My Lords, we recognise the significant public and parliamentary interest in this important topic. That is why we are conducting a wide-ranging review, seeking input from clinicians, parliamentarians and businesses, and from specialists in areas such as ethics, equalities and privacy. The review is ongoing and no final decisions about the use of Covid status certification have been made. The Government will outline the findings of the review ahead of step 4 of the reopening road map.
For months, the Prime Minister and other Ministers said publicly that the Government do not support domestic Covid passports using test results and vaccine status. On
My Lords, I said in my Answer that work on the review continues and therefore there should not be an assumption. Before the Private Notice Question was agreed—which of course I have no objection to—my right honourable friend the Chancellor of the Duchy of Lancaster laid a Written Ministerial Statement, and I laid a Written Ministerial Statement, on the current position. It is before your Lordships and shows the current position, and I cannot add further to what is in that Statement.
My Lords, given the enormous constitutional and ethical concerns about domestic Covid status certification in particular, can the Minister guarantee that there will be maximum transparency during the course of this review and commercial lobbying for such certificates, and that the Government will do their utmost to avoid any such scheme developing informally and non-legislatively, with the according risks for discrimination, privacy and so on going forward?
My Lords, as I said, and as is set out in the Written Ministerial Statement at greater length, ethical and equalities considerations are obviously among those being considered in the review. I can therefore confirm that those matters are being considered.
My Lords, the Government very clearly set out their road map for getting us out of the Covid situation. Although it was a very slow map, it has been well understood and appreciated by the public overall. They should do something similar for certification, because that would bring a lot of confidence to people. It should not be a mandatory scheme, but if people do not want to partake, they might find that they do not get some of the advantages of the many who do.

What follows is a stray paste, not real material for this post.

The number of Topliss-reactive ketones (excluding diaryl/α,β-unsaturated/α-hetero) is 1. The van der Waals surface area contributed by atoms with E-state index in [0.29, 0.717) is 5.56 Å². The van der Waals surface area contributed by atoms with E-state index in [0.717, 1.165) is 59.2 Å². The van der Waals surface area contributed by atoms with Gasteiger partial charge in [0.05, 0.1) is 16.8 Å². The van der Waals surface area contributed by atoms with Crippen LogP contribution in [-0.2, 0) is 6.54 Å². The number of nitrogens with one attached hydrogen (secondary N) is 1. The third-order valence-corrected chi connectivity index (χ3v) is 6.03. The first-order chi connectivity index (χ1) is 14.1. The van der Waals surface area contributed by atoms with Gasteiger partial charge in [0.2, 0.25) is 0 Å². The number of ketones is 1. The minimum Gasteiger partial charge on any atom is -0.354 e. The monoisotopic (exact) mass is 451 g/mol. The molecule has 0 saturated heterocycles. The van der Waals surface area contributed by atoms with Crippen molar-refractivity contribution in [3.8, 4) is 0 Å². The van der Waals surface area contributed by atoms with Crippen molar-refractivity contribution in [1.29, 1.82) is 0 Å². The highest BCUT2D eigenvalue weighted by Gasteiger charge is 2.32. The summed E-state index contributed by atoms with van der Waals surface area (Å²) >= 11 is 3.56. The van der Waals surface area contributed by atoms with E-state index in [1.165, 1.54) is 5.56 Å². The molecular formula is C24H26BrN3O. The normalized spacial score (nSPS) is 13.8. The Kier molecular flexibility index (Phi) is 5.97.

My Lords, my noble friend expresses a point of view. The Government are committed to exploring whether and how certification might be used to reopen our economy, as my noble friend was implying, and reduce restrictions on social contact and improve safety. But I repeat that no final decisions have been made.
My Lords, does the Minister agree with me that proportionality has to be the key to dealing with this issue? In saying so, I declare that I am chairwoman of the Equality and Human Rights Commission. Will he consider seriously the importance of regular parliamentary oversight of the scheme and clear, accessible exemption certificates for people who cannot be vaccinated for health reasons? Finally, does he agree that Article 23 of the Universal Declaration of Human Rights calls for people to have a right to work, so we must have balance in making a decision on this and not rule out people’s right to work in gainful employment for fear of discrimination if we build in the necessary safeguards?
The noble Baroness raises important and germane points. I have said to the House twice now that ethical, equalities, privacy and other issues of those kinds are being and will continue to be considered. I refer to my Written Ministerial Statement, which sets this out at greater length.
My Lords, Zühlke Engineering was awarded a £3.9 million contract to build the now-discredited and abandoned Isle of Wight centralised test and trace app. If no final decisions have been made, why and at what cost has it been awarded work without a competitive tendering process to build Covid certifications into the NHS app with centralised systems?
I will ask my colleagues involved to look at the points the noble Lord makes. I repeat that work is continuing, as set out in the Written Ministerial Statement before the House. The review is continuing.
My Lords, in relation to some of the issues raised, the Minister may well already be aware of the expert working group of the Ada Lovelace Institute on some of these practical and ethical considerations. While personally I see the need for schemes of this kind—for international travel, obviously, but also in relation to some activities and sectors—will Her Majesty’s Government, in assessing the various pieces of work now being done, have a particular concern to make sure that no scheme becomes compulsory vaccination by default and to mitigate dis- proportionate effects on groups within the population such as those within which vaccine take-up has been low?
My Lords, I agree with the right reverend Prelate that any scheme would certainly have to take into account those who cannot have the vaccine. Obviously, the different strands—international and domestic—raise separate issues. On international travel, we also have to take fully into account what other countries may require of our citizens.